Interview: Life After Keating
Industrial: That Friday Feeling
Bad Boss: Begging to Work
Organising: Project Pilbara
Unions: Off the Rails
International: Brazil Turns Left
Environment: Brown Wash
History Special: Learning from the Past
Corporate: Will the Bullying Backfire?
Technology: Danger Lurks For The Passive
History: In Labourï¿½s Image
Politics: Without Power Or Glory
History Special: A 'Cosy Relationship'
Culture: Blood Stains the Wattle
Satire: Iraq Pre-empts Pre-emptive Strike
Poetry: The Executive Pay Cut
Review: Time Out
Month In Review
The Locker Room
Why The User Should Pay
More Bali Feed Back
Clean Election Laws Now!
And Now, Some Fan Mail!
Still Crazy After All These Years
When Psychos Go To Work
Psychologists probing the wave of corporate crime in America have noticed a trend that may not surprise many workers: the boss could well be a psychopath.
Researchers say psychopaths and chief executives tend to share many personality traits - in particular an ability to appear plausible and attract followers while at the same time hiding low self-esteem. Robert Hare, of the University of British Columbia, one of the leading experts on psychopathic behaviour, thinks boardrooms are full of people who have what he calls "charisma without conscience". "If I couldn't study psychopaths in prison, I would go down to the stock exchange," he says. Along with Paul Babiak, he is working on a book with the tentative title, Snakes in suits: When psychos go to work. Dr Babiak and Dr Hare say some of the traits most admired by corporations suit the profile of the average psychopath. "They tend to have a facade of charm that is very effective in ingratiating themselves with people in power and which hides their anti-social tendencies," says Dr Babiak. Psychopaths tend to be arrogant, short-tempered, manipulative, deceitful, lacking in empathy and remorse, and with a need for self-aggrandisement while apparently being "rational"(Source: London Telegraph)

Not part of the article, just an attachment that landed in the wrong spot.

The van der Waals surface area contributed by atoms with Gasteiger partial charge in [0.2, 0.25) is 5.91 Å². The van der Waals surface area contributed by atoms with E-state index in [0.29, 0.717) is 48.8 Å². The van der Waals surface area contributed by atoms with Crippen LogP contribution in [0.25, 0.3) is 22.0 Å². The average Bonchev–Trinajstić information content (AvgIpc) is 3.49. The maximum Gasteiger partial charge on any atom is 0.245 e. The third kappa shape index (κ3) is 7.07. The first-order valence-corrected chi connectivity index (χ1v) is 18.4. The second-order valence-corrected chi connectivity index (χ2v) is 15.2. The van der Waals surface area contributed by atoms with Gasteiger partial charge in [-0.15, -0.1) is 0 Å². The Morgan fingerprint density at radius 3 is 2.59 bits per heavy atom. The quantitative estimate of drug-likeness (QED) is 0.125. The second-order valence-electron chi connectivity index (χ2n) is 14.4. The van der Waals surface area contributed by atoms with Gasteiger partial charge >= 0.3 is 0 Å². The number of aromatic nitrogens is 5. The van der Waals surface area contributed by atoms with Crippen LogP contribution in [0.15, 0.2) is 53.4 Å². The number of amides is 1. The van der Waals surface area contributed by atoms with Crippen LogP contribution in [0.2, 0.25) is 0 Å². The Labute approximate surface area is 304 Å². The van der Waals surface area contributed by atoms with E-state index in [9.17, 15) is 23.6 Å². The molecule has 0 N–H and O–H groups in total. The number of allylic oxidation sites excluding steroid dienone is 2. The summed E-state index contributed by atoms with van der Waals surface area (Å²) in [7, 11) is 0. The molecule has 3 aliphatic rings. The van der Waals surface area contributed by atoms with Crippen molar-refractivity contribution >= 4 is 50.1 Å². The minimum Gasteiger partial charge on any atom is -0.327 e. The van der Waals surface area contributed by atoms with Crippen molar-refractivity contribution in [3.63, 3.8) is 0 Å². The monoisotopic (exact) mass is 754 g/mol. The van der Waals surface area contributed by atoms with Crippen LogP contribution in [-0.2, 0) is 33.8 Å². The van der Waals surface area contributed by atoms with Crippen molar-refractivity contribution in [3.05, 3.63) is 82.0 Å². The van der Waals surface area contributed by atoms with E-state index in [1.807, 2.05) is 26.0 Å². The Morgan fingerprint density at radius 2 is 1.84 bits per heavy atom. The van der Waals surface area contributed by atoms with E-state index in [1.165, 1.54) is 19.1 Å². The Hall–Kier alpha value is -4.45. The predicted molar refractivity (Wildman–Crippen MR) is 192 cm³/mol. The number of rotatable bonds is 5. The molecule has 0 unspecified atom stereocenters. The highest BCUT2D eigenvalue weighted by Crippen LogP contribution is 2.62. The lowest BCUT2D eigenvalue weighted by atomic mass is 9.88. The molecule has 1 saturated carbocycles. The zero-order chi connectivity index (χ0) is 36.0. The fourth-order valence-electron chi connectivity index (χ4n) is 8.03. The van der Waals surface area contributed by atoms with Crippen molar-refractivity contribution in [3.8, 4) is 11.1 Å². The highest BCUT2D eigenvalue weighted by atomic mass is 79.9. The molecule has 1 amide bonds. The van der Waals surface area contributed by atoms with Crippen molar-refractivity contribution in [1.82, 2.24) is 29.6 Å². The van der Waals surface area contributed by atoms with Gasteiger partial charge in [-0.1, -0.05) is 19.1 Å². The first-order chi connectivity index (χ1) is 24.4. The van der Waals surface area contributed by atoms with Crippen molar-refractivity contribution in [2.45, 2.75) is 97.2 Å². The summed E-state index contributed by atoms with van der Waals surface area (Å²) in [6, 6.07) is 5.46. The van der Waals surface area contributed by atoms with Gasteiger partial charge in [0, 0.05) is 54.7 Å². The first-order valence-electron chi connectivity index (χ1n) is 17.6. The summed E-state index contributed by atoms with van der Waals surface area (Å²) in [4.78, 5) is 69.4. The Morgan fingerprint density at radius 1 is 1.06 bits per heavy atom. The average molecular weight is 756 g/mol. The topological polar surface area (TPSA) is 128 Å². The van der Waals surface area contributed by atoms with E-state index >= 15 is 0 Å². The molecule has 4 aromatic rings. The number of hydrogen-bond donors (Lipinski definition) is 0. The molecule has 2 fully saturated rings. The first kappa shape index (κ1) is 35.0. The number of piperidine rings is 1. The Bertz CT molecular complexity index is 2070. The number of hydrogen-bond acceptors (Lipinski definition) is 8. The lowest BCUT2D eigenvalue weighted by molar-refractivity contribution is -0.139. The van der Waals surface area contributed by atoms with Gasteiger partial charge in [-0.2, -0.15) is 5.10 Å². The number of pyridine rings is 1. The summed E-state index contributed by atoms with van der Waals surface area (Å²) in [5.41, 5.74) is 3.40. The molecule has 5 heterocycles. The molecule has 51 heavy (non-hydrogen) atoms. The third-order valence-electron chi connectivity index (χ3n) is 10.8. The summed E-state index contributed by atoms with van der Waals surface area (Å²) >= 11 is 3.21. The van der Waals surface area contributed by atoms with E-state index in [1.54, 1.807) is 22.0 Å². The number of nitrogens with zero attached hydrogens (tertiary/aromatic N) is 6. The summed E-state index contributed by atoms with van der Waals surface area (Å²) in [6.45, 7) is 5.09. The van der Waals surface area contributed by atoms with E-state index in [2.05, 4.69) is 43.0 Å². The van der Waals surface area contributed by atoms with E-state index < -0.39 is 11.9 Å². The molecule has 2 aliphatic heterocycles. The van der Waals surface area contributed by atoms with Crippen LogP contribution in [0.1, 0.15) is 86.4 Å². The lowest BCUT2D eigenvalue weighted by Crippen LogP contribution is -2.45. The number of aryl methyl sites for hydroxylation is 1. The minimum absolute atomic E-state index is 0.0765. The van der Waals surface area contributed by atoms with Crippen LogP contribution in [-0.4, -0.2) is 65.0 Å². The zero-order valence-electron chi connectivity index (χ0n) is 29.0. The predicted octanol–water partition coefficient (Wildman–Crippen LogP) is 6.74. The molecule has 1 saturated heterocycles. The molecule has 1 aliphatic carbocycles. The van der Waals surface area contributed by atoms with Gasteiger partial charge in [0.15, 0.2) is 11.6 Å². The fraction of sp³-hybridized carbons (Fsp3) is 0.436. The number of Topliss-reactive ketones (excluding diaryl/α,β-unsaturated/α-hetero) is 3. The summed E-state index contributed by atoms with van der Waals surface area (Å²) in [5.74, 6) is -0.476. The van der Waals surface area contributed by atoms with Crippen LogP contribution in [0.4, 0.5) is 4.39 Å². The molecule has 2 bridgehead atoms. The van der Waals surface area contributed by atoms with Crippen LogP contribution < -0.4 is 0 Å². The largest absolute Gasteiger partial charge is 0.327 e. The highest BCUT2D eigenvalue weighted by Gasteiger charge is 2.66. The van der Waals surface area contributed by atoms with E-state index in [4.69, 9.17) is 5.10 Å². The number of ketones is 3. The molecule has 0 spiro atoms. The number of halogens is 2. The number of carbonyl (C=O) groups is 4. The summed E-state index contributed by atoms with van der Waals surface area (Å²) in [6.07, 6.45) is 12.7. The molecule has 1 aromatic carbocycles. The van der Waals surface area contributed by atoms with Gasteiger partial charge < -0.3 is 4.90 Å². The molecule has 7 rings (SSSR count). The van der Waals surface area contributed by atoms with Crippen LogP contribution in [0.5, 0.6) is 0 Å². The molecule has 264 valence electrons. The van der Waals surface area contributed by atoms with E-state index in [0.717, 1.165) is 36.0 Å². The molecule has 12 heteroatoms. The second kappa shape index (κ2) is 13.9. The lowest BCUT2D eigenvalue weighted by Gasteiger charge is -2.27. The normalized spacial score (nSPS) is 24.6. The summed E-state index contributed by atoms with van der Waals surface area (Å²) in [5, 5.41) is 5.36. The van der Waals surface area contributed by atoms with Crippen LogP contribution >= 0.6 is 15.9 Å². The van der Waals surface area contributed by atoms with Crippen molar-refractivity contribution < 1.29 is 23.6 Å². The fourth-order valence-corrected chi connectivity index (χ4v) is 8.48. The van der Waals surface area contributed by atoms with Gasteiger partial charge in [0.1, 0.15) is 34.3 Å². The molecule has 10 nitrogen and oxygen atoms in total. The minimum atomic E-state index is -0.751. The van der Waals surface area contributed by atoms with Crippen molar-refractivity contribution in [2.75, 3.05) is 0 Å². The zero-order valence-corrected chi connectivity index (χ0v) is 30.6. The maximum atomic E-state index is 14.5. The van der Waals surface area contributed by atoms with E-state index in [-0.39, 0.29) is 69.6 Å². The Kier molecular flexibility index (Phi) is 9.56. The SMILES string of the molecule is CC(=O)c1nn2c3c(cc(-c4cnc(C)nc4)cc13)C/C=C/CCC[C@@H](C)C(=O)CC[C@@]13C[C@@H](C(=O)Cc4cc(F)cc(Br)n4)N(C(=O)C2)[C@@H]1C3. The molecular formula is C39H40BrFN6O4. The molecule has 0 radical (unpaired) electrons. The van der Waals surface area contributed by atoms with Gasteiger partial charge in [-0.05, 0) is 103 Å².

Harvey Norman Boss Takes Pay Cut
Well, his peers probably label him as mad, but retail king Gerry Harvey took a $100,000 pay cut last financial year, preferring to give money to charity. The Harvey Norman Holdings Ltd chairman cut his pay to just $149,904 in 2001/02 compared with $250,400 the previous year, according to the company's annual report. The 62-year-old quipped the reason was because he's "friggin hopeless". "I take about a quarter, to a fifth, to an eighth of what everyone else in my position in the country pays themselves," he said. "Surely I'm the shining light here of what should happen. "I'm pretty unique I think." (Source: AAP).
Millions Rain on Coles's Top Dogs
Over at Coles, as the board and CEO threaten to delve into all out warfare, at least they can reach agreement on their own remuneration. Coles Myer paid its top seven executives just over $13 million in salary and other benefits last year and doled out a further $5.5 million when it cut ties with former chief executive Dennis Eck. As well, three new executives who were headhunted from North American retailers and now run the Kmart, Target and Myer Grace Bros businesses, were granted options valued at more than $8.4 million. One of the Americans, Dawn Robertson, who started at Myer Grace Bros in May, received $1.46 million for less than two months work. (Source: SMH)
ANZ Bucks Trend on Executive Options
ANZ Bank will continue issuing options to its executives, in contrast to the stampede of companies abandoning them as a form of remuneration. ANZ will, however, amend its options policy to ensure rewards are distributed only if the bank outperforms peer bank stocks, not a general market rally. "The stock price has to go up and we have to outperform for these to have value," chief executive John McFarlane says. The bank also disclosed the cost to shareholders from its options and share grant schemes to executives and employees at $44 million, including $7 million for its top executives. However, it stopped short of expensing the cost against its record $2.322 billion annual net profit because of the lack of accounting guidance. (Source: SMH)